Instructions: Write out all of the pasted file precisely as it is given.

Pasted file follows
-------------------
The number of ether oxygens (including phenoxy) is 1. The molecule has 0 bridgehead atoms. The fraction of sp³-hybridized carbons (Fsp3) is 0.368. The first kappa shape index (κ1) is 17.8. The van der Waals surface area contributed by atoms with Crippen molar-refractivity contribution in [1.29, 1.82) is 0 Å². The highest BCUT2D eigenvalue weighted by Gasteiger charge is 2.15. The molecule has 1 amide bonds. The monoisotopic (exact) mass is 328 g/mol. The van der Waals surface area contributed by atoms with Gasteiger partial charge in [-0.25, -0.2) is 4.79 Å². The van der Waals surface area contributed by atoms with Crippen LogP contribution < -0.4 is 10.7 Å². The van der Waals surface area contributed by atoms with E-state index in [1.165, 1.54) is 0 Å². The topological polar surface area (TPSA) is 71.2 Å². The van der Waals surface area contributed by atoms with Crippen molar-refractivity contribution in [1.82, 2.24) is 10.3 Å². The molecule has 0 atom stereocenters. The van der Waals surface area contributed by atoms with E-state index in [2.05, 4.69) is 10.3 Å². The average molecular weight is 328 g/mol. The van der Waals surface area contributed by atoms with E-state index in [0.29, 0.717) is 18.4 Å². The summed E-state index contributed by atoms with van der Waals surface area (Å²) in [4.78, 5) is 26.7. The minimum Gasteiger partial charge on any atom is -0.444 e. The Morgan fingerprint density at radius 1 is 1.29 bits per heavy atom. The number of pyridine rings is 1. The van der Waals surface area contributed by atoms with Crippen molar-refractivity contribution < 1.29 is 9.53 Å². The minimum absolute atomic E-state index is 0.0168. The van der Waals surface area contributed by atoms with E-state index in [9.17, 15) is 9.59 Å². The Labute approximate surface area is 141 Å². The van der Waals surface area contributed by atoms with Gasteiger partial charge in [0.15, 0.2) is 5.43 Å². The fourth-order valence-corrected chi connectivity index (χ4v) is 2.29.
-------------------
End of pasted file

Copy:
The number of ether oxygens (including phenoxy) is 1. The molecule has 0 bridgehead atoms. The fraction of sp³-hybridized carbons (Fsp3) is 0.368. The first kappa shape index (κ1) is 17.8. The van der Waals surface area contributed by atoms with Crippen molar-refractivity contribution in [1.29, 1.82) is 0 Å². The highest BCUT2D eigenvalue weighted by Gasteiger charge is 2.15. The molecule has 1 amide bonds. The monoisotopic (exact) mass is 328 g/mol. The van der Waals surface area contributed by atoms with Gasteiger partial charge in [-0.25, -0.2) is 4.79 Å². The van der Waals surface area contributed by atoms with Crippen LogP contribution < -0.4 is 10.7 Å². The van der Waals surface area contributed by atoms with E-state index in [1.165, 1.54) is 0 Å². The topological polar surface area (TPSA) is 71.2 Å². The van der Waals surface area contributed by atoms with Crippen molar-refractivity contribution in [1.82, 2.24) is 10.3 Å². The molecule has 0 atom stereocenters. The van der Waals surface area contributed by atoms with E-state index in [2.05, 4.69) is 10.3 Å². The average molecular weight is 328 g/mol. The van der Waals surface area contributed by atoms with E-state index in [0.29, 0.717) is 18.4 Å². The summed E-state index contributed by atoms with van der Waals surface area (Å²) in [4.78, 5) is 26.7. The minimum Gasteiger partial charge on any atom is -0.444 e. The Morgan fingerprint density at radius 1 is 1.29 bits per heavy atom. The number of pyridine rings is 1. The van der Waals surface area contributed by atoms with Crippen molar-refractivity contribution < 1.29 is 9.53 Å². The minimum absolute atomic E-state index is 0.0168. The van der Waals surface area contributed by atoms with E-state index in [9.17, 15) is 9.59 Å². The Labute approximate surface area is 141 Å². The van der Waals surface area contributed by atoms with Gasteiger partial charge in [0.15, 0.2) is 5.43 Å². The fourth-order valence-corrected chi connectivity index (χ4v) is 2.29.